- From: Andreas Strotmann <Strotmann@rrz.uni-koeln.de>
- Date: Wed, 07 May 2003 10:06:01 +0200
- To: Andreas Strotmann <Strotmann@rrz.uni-koeln.de>
- CC: Robert Miner <RobertM@dessci.com>, www-math@w3.org

Hi, I just realized that there is yet another problem with this definition: >> >> "The forall element represents the universal quantifier of logic. It >> must be used in conjunction with one or more bound variables, an >> optional condition element, and an assertion, which should take the >> form of an apply element. In MathML 1.0, the reln element was also >> permitted here: this usage is now deprecated." >> >> And from the validation grammer, C.2.3.18: >> >> "Signature >> (bvar*,condition?,apply) -> boolean (bvar*,condition?,(reln)) >> -> boolean " > Like the integration operator, which is used in examples in the MathML document either as binding its own variables or as operating on functions, and which can therefore be used both with and without bvar qualifiers, it is (perhaps surprisingly) quite common to do something similar with the standard quantifiers, especially in linguistics/formal semantics texts. It is quite common there to use <apply> <forall/> <lambda> <bvar> <ci>x</ci> </bvar> ... </lambda> </apply> that is to interpret forall as an operator acting on predicates. This usage would be forbidden by the current definition. I believe I suggested years ago that the equivalence of variable binding operators and their interpretation as operators acting on functions (or in this case, predicates) be respected by MathML, and was told that that was a good idea and MathML would do so, as indeed it has in the case of <int/>. Please use int as a precedent and state in very general terms that an apply with bvar qualifiers can always be re-phrased as an apply with a single lambda term argument in this manner, and that therefore there are no operators in the language that require bvar qualifiers. Thanks, -- Andreas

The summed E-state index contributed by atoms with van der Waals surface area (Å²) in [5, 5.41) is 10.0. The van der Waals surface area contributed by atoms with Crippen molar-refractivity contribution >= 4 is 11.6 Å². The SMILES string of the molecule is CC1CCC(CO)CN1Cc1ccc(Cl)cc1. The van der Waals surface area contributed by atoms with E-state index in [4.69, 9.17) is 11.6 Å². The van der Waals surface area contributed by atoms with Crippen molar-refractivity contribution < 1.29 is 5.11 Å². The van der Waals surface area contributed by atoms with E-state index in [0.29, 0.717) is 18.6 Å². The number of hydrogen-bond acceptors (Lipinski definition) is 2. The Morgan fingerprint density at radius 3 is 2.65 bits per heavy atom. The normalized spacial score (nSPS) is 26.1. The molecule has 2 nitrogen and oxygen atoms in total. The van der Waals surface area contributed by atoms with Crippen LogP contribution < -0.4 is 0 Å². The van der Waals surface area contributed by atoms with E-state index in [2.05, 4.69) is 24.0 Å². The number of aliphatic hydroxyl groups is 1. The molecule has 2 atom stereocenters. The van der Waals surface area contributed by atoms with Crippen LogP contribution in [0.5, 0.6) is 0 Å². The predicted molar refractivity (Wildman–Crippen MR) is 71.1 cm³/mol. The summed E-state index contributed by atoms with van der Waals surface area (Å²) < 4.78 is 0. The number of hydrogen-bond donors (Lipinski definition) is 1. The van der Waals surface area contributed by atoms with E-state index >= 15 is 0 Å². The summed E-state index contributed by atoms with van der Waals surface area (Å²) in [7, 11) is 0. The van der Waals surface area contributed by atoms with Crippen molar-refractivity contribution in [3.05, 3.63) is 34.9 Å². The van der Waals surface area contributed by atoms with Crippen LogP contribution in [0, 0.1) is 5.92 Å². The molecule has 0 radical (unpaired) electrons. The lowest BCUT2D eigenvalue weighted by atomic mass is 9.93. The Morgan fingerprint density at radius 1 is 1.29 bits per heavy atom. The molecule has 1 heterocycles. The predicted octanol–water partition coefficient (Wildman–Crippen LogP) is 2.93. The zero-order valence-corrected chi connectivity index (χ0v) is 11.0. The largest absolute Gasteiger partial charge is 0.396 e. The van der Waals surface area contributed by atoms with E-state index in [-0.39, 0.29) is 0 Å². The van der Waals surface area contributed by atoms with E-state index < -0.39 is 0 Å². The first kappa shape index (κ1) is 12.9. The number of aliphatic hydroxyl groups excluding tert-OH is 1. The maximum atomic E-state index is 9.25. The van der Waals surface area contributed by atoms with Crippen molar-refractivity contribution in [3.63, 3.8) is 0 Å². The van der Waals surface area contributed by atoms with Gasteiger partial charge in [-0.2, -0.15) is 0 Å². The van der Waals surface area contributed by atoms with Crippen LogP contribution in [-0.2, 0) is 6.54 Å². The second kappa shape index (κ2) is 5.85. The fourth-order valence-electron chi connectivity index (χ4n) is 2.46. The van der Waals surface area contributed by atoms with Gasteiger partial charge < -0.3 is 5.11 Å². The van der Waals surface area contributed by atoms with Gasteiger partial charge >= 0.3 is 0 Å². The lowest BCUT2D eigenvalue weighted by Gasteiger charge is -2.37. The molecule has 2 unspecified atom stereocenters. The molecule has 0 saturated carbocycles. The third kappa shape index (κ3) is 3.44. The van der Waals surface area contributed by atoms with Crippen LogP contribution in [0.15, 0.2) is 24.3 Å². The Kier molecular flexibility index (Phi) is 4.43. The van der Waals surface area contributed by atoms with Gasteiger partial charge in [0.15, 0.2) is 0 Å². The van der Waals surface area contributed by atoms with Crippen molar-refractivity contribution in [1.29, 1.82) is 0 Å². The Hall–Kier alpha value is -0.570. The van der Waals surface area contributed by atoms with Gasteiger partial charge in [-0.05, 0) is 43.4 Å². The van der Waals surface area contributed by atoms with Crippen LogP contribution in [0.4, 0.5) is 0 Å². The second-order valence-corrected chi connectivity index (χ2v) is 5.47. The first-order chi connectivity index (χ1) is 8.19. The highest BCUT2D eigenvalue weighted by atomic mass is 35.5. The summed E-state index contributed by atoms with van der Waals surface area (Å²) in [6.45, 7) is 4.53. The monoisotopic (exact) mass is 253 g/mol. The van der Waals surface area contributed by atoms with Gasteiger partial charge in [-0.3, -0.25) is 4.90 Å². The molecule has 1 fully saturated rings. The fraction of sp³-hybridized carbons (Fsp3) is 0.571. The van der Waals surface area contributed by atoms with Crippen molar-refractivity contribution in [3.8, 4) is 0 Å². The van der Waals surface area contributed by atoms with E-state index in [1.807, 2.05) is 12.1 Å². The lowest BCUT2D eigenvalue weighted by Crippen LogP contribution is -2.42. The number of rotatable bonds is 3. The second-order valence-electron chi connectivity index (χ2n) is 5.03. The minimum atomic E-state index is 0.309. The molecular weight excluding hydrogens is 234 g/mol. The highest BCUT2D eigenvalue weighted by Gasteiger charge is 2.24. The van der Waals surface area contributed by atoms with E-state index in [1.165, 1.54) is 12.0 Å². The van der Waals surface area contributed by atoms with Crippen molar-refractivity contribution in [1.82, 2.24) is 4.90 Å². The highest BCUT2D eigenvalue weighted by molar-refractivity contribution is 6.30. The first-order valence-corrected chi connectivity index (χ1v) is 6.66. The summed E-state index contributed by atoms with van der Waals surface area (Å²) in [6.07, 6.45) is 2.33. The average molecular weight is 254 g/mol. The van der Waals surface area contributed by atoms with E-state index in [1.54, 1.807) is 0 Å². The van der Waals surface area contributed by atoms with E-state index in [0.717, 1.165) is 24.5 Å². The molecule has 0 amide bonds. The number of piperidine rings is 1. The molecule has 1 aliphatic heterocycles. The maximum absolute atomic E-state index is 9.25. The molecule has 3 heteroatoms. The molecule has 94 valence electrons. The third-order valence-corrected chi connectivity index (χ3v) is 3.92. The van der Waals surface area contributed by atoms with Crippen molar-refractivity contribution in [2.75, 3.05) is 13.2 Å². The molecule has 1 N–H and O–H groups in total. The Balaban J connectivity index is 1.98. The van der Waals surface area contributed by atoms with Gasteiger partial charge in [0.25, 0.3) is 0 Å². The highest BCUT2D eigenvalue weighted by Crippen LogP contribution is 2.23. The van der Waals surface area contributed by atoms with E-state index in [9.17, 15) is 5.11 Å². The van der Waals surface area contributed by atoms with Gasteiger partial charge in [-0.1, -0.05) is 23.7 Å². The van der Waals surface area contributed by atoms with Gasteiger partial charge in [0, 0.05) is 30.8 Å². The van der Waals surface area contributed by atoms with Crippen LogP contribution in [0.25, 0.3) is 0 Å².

Received on Wednesday, 7 May 2003 04:06:15 UTC